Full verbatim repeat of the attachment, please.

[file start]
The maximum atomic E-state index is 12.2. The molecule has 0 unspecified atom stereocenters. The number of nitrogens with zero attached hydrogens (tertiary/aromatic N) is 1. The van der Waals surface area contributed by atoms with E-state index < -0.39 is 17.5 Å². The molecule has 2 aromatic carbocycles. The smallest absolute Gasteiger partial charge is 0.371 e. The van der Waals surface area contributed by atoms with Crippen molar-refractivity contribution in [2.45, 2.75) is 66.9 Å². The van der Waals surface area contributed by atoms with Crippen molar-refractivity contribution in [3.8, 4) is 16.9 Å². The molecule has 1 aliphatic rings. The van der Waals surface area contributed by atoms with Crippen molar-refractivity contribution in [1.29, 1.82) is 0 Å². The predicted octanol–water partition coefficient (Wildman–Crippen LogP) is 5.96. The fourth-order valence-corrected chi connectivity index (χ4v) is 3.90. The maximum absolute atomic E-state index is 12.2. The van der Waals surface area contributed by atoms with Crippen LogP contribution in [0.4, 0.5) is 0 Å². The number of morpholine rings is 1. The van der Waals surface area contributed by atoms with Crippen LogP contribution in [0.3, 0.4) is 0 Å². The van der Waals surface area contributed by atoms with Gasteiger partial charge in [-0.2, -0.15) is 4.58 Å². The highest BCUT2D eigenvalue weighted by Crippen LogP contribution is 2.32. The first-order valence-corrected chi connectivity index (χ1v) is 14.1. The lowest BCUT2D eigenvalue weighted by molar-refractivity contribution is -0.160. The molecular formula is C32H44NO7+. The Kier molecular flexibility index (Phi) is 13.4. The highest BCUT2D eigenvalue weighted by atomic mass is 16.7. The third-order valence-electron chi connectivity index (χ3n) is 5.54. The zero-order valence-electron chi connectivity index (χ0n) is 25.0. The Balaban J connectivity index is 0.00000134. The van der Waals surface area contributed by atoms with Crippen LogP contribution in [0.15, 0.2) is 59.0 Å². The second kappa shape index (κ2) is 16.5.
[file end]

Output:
The maximum atomic E-state index is 12.2. The molecule has 0 unspecified atom stereocenters. The number of nitrogens with zero attached hydrogens (tertiary/aromatic N) is 1. The van der Waals surface area contributed by atoms with E-state index < -0.39 is 17.5 Å². The molecule has 2 aromatic carbocycles. The smallest absolute Gasteiger partial charge is 0.371 e. The van der Waals surface area contributed by atoms with Crippen molar-refractivity contribution in [2.45, 2.75) is 66.9 Å². The van der Waals surface area contributed by atoms with Crippen molar-refractivity contribution in [3.8, 4) is 16.9 Å². The molecule has 1 aliphatic rings. The van der Waals surface area contributed by atoms with Crippen molar-refractivity contribution in [1.29, 1.82) is 0 Å². The predicted octanol–water partition coefficient (Wildman–Crippen LogP) is 5.96. The fourth-order valence-corrected chi connectivity index (χ4v) is 3.90. The maximum absolute atomic E-state index is 12.2. The van der Waals surface area contributed by atoms with Crippen LogP contribution in [0.4, 0.5) is 0 Å². The number of morpholine rings is 1. The van der Waals surface area contributed by atoms with Crippen LogP contribution in [0.3, 0.4) is 0 Å². The van der Waals surface area contributed by atoms with Gasteiger partial charge in [-0.2, -0.15) is 4.58 Å². The highest BCUT2D eigenvalue weighted by Crippen LogP contribution is 2.32. The first-order valence-corrected chi connectivity index (χ1v) is 14.1. The lowest BCUT2D eigenvalue weighted by molar-refractivity contribution is -0.160. The molecular formula is C32H44NO7+. The Kier molecular flexibility index (Phi) is 13.4. The highest BCUT2D eigenvalue weighted by atomic mass is 16.7. The third-order valence-electron chi connectivity index (χ3n) is 5.54. The zero-order valence-electron chi connectivity index (χ0n) is 25.0. The Balaban J connectivity index is 0.00000134. The van der Waals surface area contributed by atoms with Crippen LogP contribution in [0.15, 0.2) is 59.0 Å². The second kappa shape index (κ2) is 16.5.